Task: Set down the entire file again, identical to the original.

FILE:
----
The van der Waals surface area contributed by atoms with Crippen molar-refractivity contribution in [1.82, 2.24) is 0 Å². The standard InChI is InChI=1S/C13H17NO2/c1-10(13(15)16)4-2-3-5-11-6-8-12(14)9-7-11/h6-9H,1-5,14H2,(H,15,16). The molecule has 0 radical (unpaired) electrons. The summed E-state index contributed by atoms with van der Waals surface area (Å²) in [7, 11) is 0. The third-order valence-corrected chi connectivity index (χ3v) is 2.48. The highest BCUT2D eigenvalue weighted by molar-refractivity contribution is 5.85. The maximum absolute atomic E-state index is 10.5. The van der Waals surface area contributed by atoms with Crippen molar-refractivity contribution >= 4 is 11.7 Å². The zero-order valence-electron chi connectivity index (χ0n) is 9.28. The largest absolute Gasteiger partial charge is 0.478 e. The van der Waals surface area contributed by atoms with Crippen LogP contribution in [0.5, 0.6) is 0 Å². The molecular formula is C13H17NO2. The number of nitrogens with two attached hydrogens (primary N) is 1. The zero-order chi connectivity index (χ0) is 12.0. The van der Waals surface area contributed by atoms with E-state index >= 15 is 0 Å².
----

The van der Waals surface area contributed by atoms with Crippen molar-refractivity contribution in [1.82, 2.24) is 0 Å². The standard InChI is InChI=1S/C13H17NO2/c1-10(13(15)16)4-2-3-5-11-6-8-12(14)9-7-11/h6-9H,1-5,14H2,(H,15,16). The molecule has 0 radical (unpaired) electrons. The summed E-state index contributed by atoms with van der Waals surface area (Å²) in [7, 11) is 0. The third-order valence-corrected chi connectivity index (χ3v) is 2.48. The highest BCUT2D eigenvalue weighted by molar-refractivity contribution is 5.85. The maximum absolute atomic E-state index is 10.5. The van der Waals surface area contributed by atoms with Crippen molar-refractivity contribution >= 4 is 11.7 Å². The zero-order valence-electron chi connectivity index (χ0n) is 9.28. The largest absolute Gasteiger partial charge is 0.478 e. The van der Waals surface area contributed by atoms with Crippen LogP contribution in [0.5, 0.6) is 0 Å². The molecular formula is C13H17NO2. The number of nitrogens with two attached hydrogens (primary N) is 1. The zero-order chi connectivity index (χ0) is 12.0. The van der Waals surface area contributed by atoms with E-state index >= 15 is 0 Å².